A dental practice in Florissant (a suburb of St. Louis, Missouri) has revealed that a recent data breach could involve 10,000 people. The medical data breach was possible because patient data encryption software was not used to secure laptops that were stolen during a burglary.
Mostly Affected are Teenagers, Password Protection was Used
According to stltoday.com, an attorney that is representing the orthodontist’s office has confirmed that “extensive investigation[s]” had to be performed to see who was affected by the burglary, although he did mention that “most of the patient were probably teenagers,” which makes sense when you consider who generally gets orthodontic treatment (think: braces).
HIPAA rules do not discriminate based on age, however: since the computers were not protected with disk encryption software – but only with password-protection, which is easily “crackable” – Olson & White are forced to report the data breach not only to patients but the Department of Health and Human Services (HHS). In this case, because more than 500 are affected, the HHS has to be contacted immediately. Furthermore, certain other rules may apply, such as having to contact a media outlet to get the news out.
Why does the use of encryption software give a medical organization a way out from report a data breach? Legally, it’s because the Breach Notification Rule (found under the HITECH amendments to HIPAA) offers safe harbor from reporting a medical data breach if encryption is used.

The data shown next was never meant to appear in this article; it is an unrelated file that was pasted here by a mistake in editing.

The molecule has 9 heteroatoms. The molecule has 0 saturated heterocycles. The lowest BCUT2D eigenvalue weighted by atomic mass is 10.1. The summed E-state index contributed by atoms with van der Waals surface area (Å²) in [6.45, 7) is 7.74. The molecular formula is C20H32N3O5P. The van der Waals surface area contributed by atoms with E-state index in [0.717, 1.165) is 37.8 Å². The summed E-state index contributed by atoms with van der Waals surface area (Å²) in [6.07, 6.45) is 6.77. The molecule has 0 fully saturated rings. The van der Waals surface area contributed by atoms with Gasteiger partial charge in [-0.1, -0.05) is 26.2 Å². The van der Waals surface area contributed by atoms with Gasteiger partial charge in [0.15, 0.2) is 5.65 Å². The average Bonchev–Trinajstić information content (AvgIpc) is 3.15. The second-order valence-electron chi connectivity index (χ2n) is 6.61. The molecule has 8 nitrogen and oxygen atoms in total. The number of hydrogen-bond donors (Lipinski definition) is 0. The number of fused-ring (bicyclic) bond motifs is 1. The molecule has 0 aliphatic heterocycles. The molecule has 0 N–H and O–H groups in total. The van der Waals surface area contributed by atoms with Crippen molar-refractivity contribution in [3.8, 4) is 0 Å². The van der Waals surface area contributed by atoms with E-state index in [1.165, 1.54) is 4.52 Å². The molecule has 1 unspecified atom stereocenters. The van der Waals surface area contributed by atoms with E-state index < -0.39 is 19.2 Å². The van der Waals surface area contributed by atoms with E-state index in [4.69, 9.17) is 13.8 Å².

From a technical standpoint, it’s because encryption offers one of the best ways of protecting digital information. The use of strong encryption software – like AES-256 – is considered to be unbreakable with modern computing tools. Testing by cryptologists, that continues today, has upheld this theory so far. Under the circumstances, chances are that PHI encryption can easily prevent data on stolen or lost laptops from falling into the wrong hands.
Why Do HIPAA Covered Medical Entities Forego Encryption?
Simply put, medical organizations will demur at the use of encryption because of cost. Not only financial cost – like actually paying for the encryption licenses – but also for other costs, such as opportunity costs. For example, if facing a tight budget, money diverted towards non-performing expenses like security software could mean having to give up on hiring a dental technician or the latest x-ray machine that could speed up consultations and treatment.
Furthermore, there is the added problem of hidden cost when deploying encryption: most encryption providers only list the cost of licenses (usually per machine or device to be protected, sometimes per user, regardless of how many devices are involved) but the encryption budget needs to cover things like central management servers, the software that is required to ensure such servers can to their job (the underlying operating system, for example), space for the server in a data center, etc. Hidden costs can also include the hours worked by an IT technician as well as any ongoing operational and maintenance costs.
Since data breaches may not affected a medical organization for an extended period of time, many myopically decide to forego encryption, possibly thinking that it won’t happen to them, or promising that they’ll do it “soon.”
Of course, it doesn’t have to be that way. AlertBoot FDE complies with HIPAA encryption requirements (namely, it’s a FIPS 140-2, NIST validated solution) and states all costs upfront.